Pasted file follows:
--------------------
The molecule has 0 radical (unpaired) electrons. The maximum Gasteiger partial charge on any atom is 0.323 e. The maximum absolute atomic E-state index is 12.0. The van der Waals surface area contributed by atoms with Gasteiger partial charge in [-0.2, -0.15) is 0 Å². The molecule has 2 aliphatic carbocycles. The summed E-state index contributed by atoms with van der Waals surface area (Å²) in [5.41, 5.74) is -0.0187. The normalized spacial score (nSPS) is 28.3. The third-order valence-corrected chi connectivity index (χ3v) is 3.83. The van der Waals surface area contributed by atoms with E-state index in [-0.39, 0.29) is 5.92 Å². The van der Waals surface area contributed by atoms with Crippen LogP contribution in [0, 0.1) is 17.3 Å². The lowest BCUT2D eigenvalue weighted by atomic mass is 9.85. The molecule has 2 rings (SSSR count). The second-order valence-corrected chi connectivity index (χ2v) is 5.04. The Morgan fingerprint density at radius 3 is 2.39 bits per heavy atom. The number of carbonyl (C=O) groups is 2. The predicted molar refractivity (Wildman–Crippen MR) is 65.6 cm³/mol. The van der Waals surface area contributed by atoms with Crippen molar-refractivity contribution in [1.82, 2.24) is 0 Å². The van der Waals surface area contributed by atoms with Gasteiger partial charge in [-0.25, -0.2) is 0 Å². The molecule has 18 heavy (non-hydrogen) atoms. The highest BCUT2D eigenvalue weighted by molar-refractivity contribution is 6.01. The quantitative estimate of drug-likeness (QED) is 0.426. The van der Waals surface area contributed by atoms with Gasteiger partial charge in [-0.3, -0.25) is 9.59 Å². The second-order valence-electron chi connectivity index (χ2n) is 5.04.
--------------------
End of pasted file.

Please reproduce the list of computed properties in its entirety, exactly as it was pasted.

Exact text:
The molecule has 0 radical (unpaired) electrons. The maximum Gasteiger partial charge on any atom is 0.323 e. The maximum absolute atomic E-state index is 12.0. The van der Waals surface area contributed by atoms with Gasteiger partial charge in [-0.2, -0.15) is 0 Å². The molecule has 2 aliphatic carbocycles. The summed E-state index contributed by atoms with van der Waals surface area (Å²) in [5.41, 5.74) is -0.0187. The normalized spacial score (nSPS) is 28.3. The third-order valence-corrected chi connectivity index (χ3v) is 3.83. The van der Waals surface area contributed by atoms with E-state index in [-0.39, 0.29) is 5.92 Å². The van der Waals surface area contributed by atoms with Crippen LogP contribution in [0, 0.1) is 17.3 Å². The lowest BCUT2D eigenvalue weighted by atomic mass is 9.85. The molecule has 2 rings (SSSR count). The second-order valence-corrected chi connectivity index (χ2v) is 5.04. The Morgan fingerprint density at radius 3 is 2.39 bits per heavy atom. The number of carbonyl (C=O) groups is 2. The predicted molar refractivity (Wildman–Crippen MR) is 65.6 cm³/mol. The van der Waals surface area contributed by atoms with Crippen molar-refractivity contribution in [1.82, 2.24) is 0 Å². The van der Waals surface area contributed by atoms with Gasteiger partial charge in [-0.25, -0.2) is 0 Å². The molecule has 18 heavy (non-hydrogen) atoms. The highest BCUT2D eigenvalue weighted by molar-refractivity contribution is 6.01. The quantitative estimate of drug-likeness (QED) is 0.426. The van der Waals surface area contributed by atoms with Gasteiger partial charge in [-0.3, -0.25) is 9.59 Å². The second-order valence-electron chi connectivity index (χ2n) is 5.04.